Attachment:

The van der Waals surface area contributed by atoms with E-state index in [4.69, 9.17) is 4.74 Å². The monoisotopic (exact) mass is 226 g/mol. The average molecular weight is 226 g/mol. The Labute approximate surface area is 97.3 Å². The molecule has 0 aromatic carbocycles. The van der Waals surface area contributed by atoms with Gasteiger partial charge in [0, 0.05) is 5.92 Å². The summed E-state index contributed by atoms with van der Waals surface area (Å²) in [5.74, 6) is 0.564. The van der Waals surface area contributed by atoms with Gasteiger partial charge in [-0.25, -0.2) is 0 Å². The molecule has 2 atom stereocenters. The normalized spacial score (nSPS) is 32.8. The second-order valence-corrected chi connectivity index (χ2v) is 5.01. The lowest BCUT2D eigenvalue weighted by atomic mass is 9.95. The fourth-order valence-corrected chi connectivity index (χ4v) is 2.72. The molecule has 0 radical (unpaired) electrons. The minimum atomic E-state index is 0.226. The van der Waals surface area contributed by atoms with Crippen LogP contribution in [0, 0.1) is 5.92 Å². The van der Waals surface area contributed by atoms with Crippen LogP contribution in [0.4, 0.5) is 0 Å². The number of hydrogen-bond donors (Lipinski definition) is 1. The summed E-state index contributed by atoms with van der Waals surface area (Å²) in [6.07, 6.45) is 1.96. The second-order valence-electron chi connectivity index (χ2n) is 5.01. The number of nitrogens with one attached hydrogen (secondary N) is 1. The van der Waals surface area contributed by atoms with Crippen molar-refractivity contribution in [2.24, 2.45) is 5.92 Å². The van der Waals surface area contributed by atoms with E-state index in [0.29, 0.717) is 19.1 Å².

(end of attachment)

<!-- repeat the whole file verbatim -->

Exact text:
The van der Waals surface area contributed by atoms with E-state index in [4.69, 9.17) is 4.74 Å². The monoisotopic (exact) mass is 226 g/mol. The average molecular weight is 226 g/mol. The Labute approximate surface area is 97.3 Å². The molecule has 0 aromatic carbocycles. The van der Waals surface area contributed by atoms with Gasteiger partial charge in [0, 0.05) is 5.92 Å². The summed E-state index contributed by atoms with van der Waals surface area (Å²) in [5.74, 6) is 0.564. The van der Waals surface area contributed by atoms with Gasteiger partial charge in [-0.25, -0.2) is 0 Å². The molecule has 2 atom stereocenters. The normalized spacial score (nSPS) is 32.8. The second-order valence-corrected chi connectivity index (χ2v) is 5.01. The lowest BCUT2D eigenvalue weighted by atomic mass is 9.95. The fourth-order valence-corrected chi connectivity index (χ4v) is 2.72. The molecule has 0 radical (unpaired) electrons. The minimum atomic E-state index is 0.226. The van der Waals surface area contributed by atoms with Crippen LogP contribution in [0, 0.1) is 5.92 Å². The van der Waals surface area contributed by atoms with Crippen LogP contribution in [0.4, 0.5) is 0 Å². The number of hydrogen-bond donors (Lipinski definition) is 1. The summed E-state index contributed by atoms with van der Waals surface area (Å²) in [6.07, 6.45) is 1.96. The second-order valence-electron chi connectivity index (χ2n) is 5.01. The number of nitrogens with one attached hydrogen (secondary N) is 1. The van der Waals surface area contributed by atoms with Crippen molar-refractivity contribution in [2.24, 2.45) is 5.92 Å². The van der Waals surface area contributed by atoms with E-state index in [0.29, 0.717) is 19.1 Å².